Marion Berry, a presidential aide during the Clinton administration and seven-term Democratic congressman from Arkansas, died Friday in Little Rock at after a long illness. He was 80.

He was appointed special assistant to the president for agricultural trade and food assistance and a member of the White House Domestic Policy Council in 1994. He resigned to run for Congress two years later to succeed Blanche Lincoln, who ran for and won a Senate seat. He defeated Republican Warren Dupwe with 53% of nearly 200,000 votes cast, according to the Arkansas Democrat Gazette. 

He subsequently ran unopposed twice and won by at least 60% of the vote in four other campaigns.

In Congress, he was part of the “Blue Dog” caucus of conservative and centrist Democrats who enjoyed significant influence in the 1990s through his retirement after the 2010 election. 

A native of Stuttgart, Arkansas, Berry graduated from the University of Arkansas School of Medical Science and became a pharmacist in Little Rock before returning to his home farm near Gillett, where he grew rice, soybeans, corn and wheat. He was a city alderman in Gillett and a member of the Arkansas County Farmers Cooperative board and a member of the Arkansas Soil and Water Conservation Commission. 

Arkansas politicians across the political spectrum expressed tributes to Berry. 

“Marion Berry was a fine leader, a completely authentic person and a great friend,” said former President Bill Clinton, who once was governor of Arkansas. “For more than 40 years, Hillary and I treasured his support, valued his no-nonsense advice and loved his amazing sense of humor. I’m grateful for his service in my administration and later in Congress. He never forgot where he came from, and he loved bringing other people to Gillett for the annual raccoon supper, which for me is full of unforgettable memories.”

Berry’s cousin Ben Noble, executive vice president of Riceland Foods in Stuttgart, Arkansas, and a former staffer for Sens. Lincoln and Dale Bumpers, described to the Arkansas Democrat-Gazette how Berry made a political institution out of an annual fund-raiser in his home town.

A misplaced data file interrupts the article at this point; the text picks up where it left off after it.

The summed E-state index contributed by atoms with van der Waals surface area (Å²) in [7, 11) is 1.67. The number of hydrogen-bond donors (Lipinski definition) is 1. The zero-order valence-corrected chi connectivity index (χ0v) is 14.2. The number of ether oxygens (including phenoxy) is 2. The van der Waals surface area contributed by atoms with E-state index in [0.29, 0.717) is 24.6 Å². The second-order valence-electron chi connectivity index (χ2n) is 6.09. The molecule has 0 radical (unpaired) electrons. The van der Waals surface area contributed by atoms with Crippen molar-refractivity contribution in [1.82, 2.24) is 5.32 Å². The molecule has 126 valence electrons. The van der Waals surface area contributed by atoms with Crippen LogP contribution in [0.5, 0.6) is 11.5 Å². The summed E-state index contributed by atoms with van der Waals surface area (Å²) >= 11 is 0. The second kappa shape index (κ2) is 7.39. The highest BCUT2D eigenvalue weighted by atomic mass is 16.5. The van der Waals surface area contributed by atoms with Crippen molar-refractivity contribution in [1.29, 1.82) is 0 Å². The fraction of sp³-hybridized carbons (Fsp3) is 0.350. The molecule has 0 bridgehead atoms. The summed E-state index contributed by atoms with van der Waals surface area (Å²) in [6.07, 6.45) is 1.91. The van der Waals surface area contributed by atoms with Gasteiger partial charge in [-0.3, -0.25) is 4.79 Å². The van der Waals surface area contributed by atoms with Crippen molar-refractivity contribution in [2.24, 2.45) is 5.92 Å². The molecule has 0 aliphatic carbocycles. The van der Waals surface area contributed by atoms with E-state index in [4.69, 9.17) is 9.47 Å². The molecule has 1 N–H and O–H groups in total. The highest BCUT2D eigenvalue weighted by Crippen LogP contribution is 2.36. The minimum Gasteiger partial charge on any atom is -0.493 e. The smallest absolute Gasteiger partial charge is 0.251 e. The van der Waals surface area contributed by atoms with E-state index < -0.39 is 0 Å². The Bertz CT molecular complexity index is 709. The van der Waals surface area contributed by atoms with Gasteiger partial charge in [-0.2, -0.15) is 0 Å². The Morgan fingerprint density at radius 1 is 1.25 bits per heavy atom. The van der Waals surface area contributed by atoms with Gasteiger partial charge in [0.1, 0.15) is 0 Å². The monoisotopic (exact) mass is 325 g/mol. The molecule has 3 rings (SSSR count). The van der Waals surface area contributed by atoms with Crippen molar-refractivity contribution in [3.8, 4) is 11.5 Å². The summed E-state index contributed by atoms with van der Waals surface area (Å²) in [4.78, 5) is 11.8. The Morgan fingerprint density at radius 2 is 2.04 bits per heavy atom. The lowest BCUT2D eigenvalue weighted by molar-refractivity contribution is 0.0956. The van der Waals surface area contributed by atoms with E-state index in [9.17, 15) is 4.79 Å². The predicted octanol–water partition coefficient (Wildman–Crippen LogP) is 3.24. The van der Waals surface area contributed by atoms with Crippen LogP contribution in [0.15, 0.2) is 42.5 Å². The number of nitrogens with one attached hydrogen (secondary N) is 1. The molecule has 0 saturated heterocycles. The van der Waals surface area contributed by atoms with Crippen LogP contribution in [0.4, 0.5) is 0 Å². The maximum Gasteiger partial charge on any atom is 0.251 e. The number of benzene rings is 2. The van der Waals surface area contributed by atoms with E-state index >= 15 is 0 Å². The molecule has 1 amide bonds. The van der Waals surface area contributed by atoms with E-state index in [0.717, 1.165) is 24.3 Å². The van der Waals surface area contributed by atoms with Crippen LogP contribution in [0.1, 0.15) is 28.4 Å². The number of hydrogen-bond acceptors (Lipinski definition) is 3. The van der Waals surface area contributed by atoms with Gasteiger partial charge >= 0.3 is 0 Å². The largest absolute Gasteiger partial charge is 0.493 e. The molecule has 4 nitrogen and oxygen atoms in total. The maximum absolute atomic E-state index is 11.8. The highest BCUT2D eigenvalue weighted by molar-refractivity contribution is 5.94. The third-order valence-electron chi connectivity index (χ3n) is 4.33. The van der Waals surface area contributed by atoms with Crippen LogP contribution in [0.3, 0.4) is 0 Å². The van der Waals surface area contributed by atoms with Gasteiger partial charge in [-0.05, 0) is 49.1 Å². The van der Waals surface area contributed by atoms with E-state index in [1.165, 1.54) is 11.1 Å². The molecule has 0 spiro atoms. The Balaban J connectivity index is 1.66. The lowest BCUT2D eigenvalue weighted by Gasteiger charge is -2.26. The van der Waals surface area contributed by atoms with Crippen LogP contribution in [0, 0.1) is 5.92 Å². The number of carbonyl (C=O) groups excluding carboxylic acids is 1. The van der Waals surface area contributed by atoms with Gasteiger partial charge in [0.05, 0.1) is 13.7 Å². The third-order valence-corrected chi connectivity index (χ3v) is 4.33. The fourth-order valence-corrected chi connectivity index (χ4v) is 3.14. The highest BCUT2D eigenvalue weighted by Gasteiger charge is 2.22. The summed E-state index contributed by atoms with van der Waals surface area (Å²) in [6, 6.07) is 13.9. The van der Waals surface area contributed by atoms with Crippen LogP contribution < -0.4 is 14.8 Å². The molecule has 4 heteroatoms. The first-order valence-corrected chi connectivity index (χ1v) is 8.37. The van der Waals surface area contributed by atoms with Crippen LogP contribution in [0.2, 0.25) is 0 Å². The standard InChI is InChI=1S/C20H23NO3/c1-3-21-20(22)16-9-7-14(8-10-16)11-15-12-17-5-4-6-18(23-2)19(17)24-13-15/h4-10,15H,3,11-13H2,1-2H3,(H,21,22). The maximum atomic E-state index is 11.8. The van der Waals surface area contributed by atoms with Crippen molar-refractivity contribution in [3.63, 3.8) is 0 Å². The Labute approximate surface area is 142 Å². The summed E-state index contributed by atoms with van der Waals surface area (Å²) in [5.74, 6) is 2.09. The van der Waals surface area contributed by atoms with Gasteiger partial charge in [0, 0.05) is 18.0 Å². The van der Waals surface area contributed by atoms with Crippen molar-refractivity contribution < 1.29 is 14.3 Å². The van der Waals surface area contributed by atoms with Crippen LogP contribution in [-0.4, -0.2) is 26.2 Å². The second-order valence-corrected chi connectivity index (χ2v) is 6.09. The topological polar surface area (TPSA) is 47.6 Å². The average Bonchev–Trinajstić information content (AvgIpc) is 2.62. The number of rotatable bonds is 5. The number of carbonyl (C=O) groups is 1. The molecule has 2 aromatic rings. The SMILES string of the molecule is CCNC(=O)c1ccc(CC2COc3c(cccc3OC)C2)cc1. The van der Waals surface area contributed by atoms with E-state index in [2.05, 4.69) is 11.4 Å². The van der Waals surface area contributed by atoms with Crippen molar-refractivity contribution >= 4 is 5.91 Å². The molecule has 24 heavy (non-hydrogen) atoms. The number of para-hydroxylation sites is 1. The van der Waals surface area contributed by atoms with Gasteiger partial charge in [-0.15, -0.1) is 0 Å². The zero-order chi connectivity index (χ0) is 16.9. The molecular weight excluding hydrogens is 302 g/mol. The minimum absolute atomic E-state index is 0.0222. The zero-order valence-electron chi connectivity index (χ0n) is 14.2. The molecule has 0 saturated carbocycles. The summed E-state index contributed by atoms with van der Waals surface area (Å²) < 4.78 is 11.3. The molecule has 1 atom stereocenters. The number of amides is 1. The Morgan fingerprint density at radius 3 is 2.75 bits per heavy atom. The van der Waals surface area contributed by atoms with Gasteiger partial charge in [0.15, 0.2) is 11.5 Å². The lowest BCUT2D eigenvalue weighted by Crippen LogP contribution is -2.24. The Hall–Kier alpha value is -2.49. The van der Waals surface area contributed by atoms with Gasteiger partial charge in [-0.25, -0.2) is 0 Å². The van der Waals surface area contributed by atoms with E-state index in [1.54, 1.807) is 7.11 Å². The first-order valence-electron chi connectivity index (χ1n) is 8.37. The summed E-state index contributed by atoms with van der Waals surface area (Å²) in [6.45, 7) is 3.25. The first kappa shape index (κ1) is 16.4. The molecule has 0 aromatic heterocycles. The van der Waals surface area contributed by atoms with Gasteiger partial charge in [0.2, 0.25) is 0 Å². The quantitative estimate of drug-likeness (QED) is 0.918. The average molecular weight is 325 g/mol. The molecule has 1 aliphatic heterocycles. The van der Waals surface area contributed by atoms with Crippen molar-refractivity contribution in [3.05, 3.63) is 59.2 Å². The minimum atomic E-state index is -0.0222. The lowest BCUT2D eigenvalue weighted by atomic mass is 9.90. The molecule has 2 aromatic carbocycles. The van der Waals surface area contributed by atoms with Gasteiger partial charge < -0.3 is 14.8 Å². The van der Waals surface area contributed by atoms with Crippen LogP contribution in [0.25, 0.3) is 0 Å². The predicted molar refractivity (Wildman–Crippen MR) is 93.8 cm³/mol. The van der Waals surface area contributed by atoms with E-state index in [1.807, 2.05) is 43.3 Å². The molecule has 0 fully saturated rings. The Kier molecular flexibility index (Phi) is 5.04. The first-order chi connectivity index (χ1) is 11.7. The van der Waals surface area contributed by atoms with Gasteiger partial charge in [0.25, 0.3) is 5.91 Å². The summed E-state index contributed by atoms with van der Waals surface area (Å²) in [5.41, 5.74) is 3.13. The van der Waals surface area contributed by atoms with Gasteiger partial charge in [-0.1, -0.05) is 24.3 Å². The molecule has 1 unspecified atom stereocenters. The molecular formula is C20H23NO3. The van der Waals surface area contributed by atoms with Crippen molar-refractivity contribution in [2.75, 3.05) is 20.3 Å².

The Gillett Coon Supper began in 1947 and became “one of the biggest unofficial political events in the state, attracting as many as 1,200 people in an annual pilgrimage to the tiny town of Gillett,” according to the Encyclopedia of Arkansas. 

Noble said Berry inaugurated a parallel tradition beginning in the 1970s. “All the politicians of the day, Bumpers, Pryor, Clinton and all the other politicos would come to Marion’s house and have a cocktail to kind of brace themselves before heading across the street to eat raccoon,” he said. The early party eventually outgrew his living room and wound up in a large shop building on the Berry farm.

Arkansas Gov. Sarah Huckabee Sanders called Berry “a son of the Delta” and “a farmer and a statesman, whose mix of homespun wisdom and hard-won political knowledge always made him a formidable representative for our state.”

Arkansas Attorney General Tim Griffin said Berry “stood strong for Arkansas farmers and built a legacy through his former staff and scholarship program at [Arkansas State University] for students interested in public service.”

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Rep. Rick Crawford, a Republican who succeeded Berry in Congress, said that Berry's public service career “was spent working on behalf of constituents across farming and agriculture to infrastructure and economic development” who was known for his quick wit and dedication to his home town.

Former Arkansas Gov. Asa Hutchinson remembered Berry as a devoted public servant.

“You never knew what Marion would say on the House floor, but he always spoke with passion and humor,” Hutchinson said. Another former governor, Mike Beebe, noted that as both a farmer and a pharmacist, Berry was “a natural advocate for agricultural issues and for the health of his rural constituents.” 

Former Berry congressional staffer Dana Brooks, now President &CEO of the Pet Food Institute, said she has "so many memorable stories to share about her former boss.

"Everyone loved him for his down-to-earth but larger-than-life personality in Washington, D.C. Personally, working for him changed my life through a career path that I could have never dreamed of growing up in a small town in southeast Arkansas. He gave me a chance to be his first female agriculture legislative assistant in 2000. What I learned most from Rep. Berry was to never compromise on integrity, truth, hard-work, and kindness. Above all, be yourself. I'm so eternally grateful for being a small part of his legacy."

Robert Marion Berry is survived by his wife of 60 years, Carolyn Lowe Berry, daughter Ann Coggin, son Mitch Berry, four grandchildren, a great-grandson and his brother Mark Berry.

A memorial service will be held at 1 p.m. June 24 at the Gillett Methodist Church. The family suggests memorial contributions to DeWitt City Hospital Auxiliary, PO Box 32, DeWitt AR 72042, UAMS Auxiliary Patient Support Fund at WPRCI Auxiliary Patient Support, 4301 W. Markham #721-1, Little Rock AR 72205, or Gillett Methodist Church, PO Box 88, Gillett AR 72055.